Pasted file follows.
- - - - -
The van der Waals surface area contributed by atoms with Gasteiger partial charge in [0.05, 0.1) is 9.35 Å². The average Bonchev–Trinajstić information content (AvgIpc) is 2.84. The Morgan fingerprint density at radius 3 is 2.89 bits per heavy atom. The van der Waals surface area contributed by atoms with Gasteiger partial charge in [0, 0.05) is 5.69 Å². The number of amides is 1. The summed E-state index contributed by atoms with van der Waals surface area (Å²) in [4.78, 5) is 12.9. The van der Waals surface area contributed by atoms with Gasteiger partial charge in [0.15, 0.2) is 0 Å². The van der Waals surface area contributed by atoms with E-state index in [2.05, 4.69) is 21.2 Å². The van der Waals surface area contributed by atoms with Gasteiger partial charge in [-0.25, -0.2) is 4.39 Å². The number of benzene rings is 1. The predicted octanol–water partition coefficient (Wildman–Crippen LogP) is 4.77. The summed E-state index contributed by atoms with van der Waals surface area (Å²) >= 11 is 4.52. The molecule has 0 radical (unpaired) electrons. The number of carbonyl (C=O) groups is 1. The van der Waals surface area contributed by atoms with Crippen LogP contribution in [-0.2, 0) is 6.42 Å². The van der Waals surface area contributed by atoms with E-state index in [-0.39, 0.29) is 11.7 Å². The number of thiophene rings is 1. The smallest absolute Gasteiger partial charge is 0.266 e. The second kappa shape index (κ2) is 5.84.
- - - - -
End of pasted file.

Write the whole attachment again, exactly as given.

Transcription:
The van der Waals surface area contributed by atoms with Gasteiger partial charge in [0.05, 0.1) is 9.35 Å². The average Bonchev–Trinajstić information content (AvgIpc) is 2.84. The Morgan fingerprint density at radius 3 is 2.89 bits per heavy atom. The van der Waals surface area contributed by atoms with Gasteiger partial charge in [0, 0.05) is 5.69 Å². The number of amides is 1. The summed E-state index contributed by atoms with van der Waals surface area (Å²) in [4.78, 5) is 12.9. The van der Waals surface area contributed by atoms with Gasteiger partial charge in [0.15, 0.2) is 0 Å². The van der Waals surface area contributed by atoms with E-state index in [2.05, 4.69) is 21.2 Å². The van der Waals surface area contributed by atoms with Gasteiger partial charge in [-0.25, -0.2) is 4.39 Å². The number of benzene rings is 1. The predicted octanol–water partition coefficient (Wildman–Crippen LogP) is 4.77. The summed E-state index contributed by atoms with van der Waals surface area (Å²) >= 11 is 4.52. The molecule has 0 radical (unpaired) electrons. The number of carbonyl (C=O) groups is 1. The van der Waals surface area contributed by atoms with Crippen LogP contribution in [-0.2, 0) is 6.42 Å². The van der Waals surface area contributed by atoms with E-state index in [-0.39, 0.29) is 11.7 Å². The number of thiophene rings is 1. The smallest absolute Gasteiger partial charge is 0.266 e. The second kappa shape index (κ2) is 5.84.